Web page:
TaxPersonal TaxHit squads to spearhead tax haven clampdown

Hit squads to spearhead tax haven clampdown

Global clampdown on offshore tax jurisdictions will see inspectors being parachuted into hotspots

The taxman is expected to use powers to parachute in investigators to
question officials in tax havens, experts believe, as part of plans for a global
clampdown on offshore tax jurisdictions that is due to be announced at April’s
G20 summit.

European leaders met in Berlin last weekend to discuss a new regulatory
framework, including tougher measures on tax havens.

‘We want the whole of the world to take action,’ said Gordon Brown. ‘That
will mean action against regulatory and tax havens in parts of the world which
have escaped the regulatory attention they need.’

Details of a new agreement are yet to be made public and
HMRC and the
Treasury declined to comment.

Any clampdown on investors hiding money in tax havens or multinationals
avoiding tax through artificial business structures is expected to rely on
information sharing agreements between tax authorities.

These tax information exchange agreements (TIEAs) ­ such as one signed last
month between Guernsey and HMRC ­ allow tax authorities to request information
about taxpayers and interview people in tax havens as part of their
investigations.

The taxman’s offshore reach will be extended in April under the Finance Act
2008, which will help HMRC launch investigations more quickly and request
evidence, such as bank account details.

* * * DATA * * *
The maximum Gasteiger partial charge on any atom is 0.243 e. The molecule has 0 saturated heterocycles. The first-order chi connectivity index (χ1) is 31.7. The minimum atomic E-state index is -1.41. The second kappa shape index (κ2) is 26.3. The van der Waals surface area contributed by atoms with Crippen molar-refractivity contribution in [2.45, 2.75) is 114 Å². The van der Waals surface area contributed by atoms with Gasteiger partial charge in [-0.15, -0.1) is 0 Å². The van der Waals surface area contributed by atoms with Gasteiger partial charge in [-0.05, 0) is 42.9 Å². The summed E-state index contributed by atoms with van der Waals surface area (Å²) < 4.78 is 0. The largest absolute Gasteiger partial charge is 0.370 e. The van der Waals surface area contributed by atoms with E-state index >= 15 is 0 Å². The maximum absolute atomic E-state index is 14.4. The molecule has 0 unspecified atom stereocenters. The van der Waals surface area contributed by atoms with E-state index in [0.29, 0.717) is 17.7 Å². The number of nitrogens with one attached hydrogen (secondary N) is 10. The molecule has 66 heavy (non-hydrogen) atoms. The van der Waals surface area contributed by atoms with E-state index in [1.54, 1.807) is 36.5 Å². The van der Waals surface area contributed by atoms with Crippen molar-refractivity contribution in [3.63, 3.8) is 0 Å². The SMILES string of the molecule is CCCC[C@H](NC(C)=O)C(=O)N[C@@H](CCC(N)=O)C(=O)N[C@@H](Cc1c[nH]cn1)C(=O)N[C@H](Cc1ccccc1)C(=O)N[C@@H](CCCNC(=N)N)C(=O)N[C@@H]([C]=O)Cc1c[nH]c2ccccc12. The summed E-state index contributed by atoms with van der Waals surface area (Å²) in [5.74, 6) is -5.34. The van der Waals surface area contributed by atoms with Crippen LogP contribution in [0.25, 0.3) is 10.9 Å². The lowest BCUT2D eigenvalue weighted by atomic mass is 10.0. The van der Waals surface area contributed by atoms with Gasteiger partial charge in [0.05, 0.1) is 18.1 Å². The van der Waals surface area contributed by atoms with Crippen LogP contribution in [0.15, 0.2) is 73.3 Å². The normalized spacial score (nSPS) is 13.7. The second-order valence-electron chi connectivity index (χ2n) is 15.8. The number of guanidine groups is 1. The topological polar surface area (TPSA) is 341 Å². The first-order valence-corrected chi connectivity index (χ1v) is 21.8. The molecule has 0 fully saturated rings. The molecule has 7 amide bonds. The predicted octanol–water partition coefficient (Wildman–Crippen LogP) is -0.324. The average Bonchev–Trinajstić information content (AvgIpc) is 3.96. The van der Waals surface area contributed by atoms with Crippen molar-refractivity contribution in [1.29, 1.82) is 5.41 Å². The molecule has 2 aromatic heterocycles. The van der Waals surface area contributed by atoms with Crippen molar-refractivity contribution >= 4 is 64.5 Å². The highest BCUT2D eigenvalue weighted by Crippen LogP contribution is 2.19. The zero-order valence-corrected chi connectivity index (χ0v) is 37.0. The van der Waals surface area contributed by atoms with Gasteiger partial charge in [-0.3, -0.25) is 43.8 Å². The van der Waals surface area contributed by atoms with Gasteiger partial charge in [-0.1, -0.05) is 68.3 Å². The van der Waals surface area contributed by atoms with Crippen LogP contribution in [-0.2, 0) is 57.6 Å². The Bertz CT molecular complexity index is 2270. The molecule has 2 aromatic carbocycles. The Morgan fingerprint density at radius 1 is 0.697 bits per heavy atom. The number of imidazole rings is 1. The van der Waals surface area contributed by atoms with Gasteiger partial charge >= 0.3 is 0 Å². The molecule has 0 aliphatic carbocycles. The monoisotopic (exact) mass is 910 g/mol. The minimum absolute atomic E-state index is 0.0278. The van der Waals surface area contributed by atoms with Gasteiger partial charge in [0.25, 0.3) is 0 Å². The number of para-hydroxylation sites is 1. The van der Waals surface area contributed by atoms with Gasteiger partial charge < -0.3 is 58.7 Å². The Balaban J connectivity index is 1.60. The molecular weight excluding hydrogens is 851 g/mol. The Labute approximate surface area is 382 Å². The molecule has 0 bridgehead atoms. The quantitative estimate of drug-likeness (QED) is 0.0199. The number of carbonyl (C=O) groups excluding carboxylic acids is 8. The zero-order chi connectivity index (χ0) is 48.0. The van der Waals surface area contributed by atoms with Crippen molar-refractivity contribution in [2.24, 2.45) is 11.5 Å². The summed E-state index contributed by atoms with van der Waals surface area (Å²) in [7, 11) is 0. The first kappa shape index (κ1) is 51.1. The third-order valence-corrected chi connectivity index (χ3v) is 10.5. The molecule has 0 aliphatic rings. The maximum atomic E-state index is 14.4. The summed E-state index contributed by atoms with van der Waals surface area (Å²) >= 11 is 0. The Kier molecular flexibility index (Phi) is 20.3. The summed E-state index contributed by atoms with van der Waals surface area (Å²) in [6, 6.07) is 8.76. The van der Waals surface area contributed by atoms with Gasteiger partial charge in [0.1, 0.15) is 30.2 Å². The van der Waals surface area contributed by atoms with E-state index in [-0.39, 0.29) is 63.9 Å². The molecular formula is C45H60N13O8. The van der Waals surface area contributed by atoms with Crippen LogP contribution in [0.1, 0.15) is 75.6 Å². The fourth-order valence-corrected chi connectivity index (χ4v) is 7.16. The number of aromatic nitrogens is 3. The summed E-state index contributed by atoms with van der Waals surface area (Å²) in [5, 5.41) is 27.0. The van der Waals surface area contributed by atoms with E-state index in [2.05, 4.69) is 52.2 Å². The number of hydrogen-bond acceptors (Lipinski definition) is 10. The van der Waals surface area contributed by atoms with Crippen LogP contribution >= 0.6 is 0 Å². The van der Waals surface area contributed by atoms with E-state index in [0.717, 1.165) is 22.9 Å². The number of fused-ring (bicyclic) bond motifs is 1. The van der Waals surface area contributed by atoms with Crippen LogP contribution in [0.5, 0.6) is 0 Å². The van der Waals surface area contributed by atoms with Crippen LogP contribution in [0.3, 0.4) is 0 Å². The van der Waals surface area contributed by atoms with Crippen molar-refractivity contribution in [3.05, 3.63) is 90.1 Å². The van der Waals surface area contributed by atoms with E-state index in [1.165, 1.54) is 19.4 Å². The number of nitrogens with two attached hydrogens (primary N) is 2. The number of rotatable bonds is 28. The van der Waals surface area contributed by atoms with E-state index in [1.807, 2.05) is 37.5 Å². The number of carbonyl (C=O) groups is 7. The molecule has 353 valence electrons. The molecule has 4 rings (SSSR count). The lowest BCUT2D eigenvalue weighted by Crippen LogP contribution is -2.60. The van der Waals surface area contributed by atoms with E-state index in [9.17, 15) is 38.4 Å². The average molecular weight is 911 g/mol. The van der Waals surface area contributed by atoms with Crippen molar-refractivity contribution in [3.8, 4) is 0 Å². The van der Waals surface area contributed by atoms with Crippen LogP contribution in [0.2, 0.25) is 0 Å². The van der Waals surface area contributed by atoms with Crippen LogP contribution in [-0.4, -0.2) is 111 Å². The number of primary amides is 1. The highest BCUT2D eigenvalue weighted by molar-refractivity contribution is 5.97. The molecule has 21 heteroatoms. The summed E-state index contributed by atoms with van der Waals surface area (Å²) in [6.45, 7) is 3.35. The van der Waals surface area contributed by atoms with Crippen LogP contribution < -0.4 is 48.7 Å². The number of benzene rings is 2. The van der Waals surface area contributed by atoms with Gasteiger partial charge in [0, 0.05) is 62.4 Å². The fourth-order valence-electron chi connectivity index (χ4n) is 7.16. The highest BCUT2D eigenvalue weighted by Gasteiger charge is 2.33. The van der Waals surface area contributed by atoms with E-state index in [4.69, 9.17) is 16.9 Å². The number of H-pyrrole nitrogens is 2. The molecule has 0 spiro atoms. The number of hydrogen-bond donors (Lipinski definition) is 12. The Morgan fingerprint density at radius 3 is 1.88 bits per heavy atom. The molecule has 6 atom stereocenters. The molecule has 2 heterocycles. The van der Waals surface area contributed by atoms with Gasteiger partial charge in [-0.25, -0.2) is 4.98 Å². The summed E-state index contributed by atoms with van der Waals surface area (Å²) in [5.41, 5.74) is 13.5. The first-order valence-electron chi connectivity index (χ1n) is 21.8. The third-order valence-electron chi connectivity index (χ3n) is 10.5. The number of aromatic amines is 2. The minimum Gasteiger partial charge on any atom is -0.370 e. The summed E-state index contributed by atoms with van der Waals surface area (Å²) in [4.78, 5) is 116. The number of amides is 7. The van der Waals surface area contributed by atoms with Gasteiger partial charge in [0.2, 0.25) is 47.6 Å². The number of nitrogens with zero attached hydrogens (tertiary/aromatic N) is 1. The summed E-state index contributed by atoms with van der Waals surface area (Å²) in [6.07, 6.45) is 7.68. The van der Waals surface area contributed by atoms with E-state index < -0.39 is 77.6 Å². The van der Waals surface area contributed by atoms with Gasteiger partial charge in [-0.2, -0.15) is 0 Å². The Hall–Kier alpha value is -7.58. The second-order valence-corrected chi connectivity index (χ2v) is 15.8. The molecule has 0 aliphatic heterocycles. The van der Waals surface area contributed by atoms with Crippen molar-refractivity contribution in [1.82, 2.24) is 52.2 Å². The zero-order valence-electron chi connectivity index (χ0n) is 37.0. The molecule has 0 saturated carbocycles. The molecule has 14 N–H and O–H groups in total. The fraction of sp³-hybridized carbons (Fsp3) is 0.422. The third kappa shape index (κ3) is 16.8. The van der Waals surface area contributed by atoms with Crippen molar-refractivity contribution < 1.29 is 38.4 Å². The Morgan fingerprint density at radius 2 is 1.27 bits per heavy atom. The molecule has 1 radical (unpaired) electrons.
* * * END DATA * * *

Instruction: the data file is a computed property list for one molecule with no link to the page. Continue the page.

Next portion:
Bill Dodwell, a tax partner at Deloitte, said TIEAs would play an important
role in combating tax evasion by rich private investors, although he said
governments need to provide evidence to justify enquiries.

The UK, US, Canada and Japan, have all signed up to the Joint International
Tax Shelters Information Committee to share information about corporate tax
avoidance.

Chas Roy-Chowdhury, head of taxation at ACCA in the UK, called on tax havens
to ‘police’ themselves more effectively to prevent customers using the secretive
financial centres for illegal tax evasion.

‘Tax havens need to wake up to the way the climate has changed against [them]
and against secrecy,’ said Roy-Chowdhury.

Tax havens such as Switzerland, which the US has accused of harbouring tax
evaders, could find themselves named and shamed by governments and tax
authorities.

In spring, the OECD is expected to update its list of blacklisted
‘un-cooperative’ tax havens ­ currently Andorra, Liechtenstein and Monaco.

Richard Baron, head of taxation at the Institute of Directors, said: ‘I don’t
think our members would have any problem about the G20 countries co-ordinating
anti-avoidance legislation but they would have a problem if this leads to a
higher tax burden or cost of location in the UK.’

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